Do it yourself: Quality assurance in the editorial department

It does not take long to perform your own initial simple quality assessment with the help of a checklist.

© 5second / Fotolia

© 5second / Fotolia

I like a lot of things. I like platypuses, lists, and consistent, standardised documents. The first of these is not important for this article, but the second and third items go together very well. My favourite list is the checklist, because every tick is a tiny success. When I go shopping, I always have a pen with me so I can tick items off my list as soon as I have put them in my shopping trolley. And I would never go on holiday before writing a packing list, where each line has an empty box I can tick, as soon as I have put the item in my rucksack.

At work I am also an enthusiastic writer of checklists. To avoid stumbling across an invalid link or similar as soon as I look at a released PDF, I have drawn up a checklist that helps me check my informational products for formal criteria such as spelling, terminology and illustrative conventions before I send it for review, or before it is hastily published because we are pressed for time. But this method does not pick up on content errors or missing information. So my checklist cannot and should not replace a comprehensive examination; also, it is at least as important to check that the document is complete and technically accurate; something that should be done first if you are pressed for time.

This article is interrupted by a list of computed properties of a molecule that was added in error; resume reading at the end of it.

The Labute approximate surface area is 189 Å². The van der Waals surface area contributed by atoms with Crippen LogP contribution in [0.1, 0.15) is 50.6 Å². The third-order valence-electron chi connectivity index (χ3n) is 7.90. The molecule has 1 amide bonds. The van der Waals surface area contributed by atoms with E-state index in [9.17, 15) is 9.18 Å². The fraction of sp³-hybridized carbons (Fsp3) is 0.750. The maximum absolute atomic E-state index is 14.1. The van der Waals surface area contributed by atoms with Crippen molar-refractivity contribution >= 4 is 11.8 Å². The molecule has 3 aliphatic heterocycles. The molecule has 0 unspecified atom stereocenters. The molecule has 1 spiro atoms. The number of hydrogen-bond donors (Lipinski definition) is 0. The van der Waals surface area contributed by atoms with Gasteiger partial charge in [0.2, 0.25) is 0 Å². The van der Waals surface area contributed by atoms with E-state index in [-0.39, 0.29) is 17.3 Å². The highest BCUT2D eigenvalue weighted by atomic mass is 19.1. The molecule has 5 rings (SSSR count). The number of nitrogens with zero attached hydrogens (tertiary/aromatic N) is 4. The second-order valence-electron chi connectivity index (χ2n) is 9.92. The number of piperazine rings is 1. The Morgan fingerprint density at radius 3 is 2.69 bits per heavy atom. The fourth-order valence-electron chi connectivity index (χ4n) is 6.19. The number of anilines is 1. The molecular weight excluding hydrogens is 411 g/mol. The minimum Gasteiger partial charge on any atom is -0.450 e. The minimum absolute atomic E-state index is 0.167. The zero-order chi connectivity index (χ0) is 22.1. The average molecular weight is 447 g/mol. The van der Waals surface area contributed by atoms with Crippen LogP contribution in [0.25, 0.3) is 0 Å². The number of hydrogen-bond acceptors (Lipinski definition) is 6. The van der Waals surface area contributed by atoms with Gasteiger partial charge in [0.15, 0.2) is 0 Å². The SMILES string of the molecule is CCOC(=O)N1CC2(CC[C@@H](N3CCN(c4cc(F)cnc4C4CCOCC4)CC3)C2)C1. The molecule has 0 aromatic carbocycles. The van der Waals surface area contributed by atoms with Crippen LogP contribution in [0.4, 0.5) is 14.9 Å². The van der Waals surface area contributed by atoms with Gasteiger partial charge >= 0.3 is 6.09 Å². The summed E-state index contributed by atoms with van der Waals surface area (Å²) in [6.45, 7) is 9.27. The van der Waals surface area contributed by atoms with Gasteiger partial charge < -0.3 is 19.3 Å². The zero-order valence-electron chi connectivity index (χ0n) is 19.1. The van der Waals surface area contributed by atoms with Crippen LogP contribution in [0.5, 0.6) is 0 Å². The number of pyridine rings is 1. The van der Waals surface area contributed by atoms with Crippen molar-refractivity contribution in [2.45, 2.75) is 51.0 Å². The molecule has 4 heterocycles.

But the checklist is my attempt to standardise my document within a few hours (in my experience it takes at least 4 hours) as best I can and rectify my most serious errors. You can find this checklist and a few relevant explanations in the protected section of our smart space information portal (go here to register).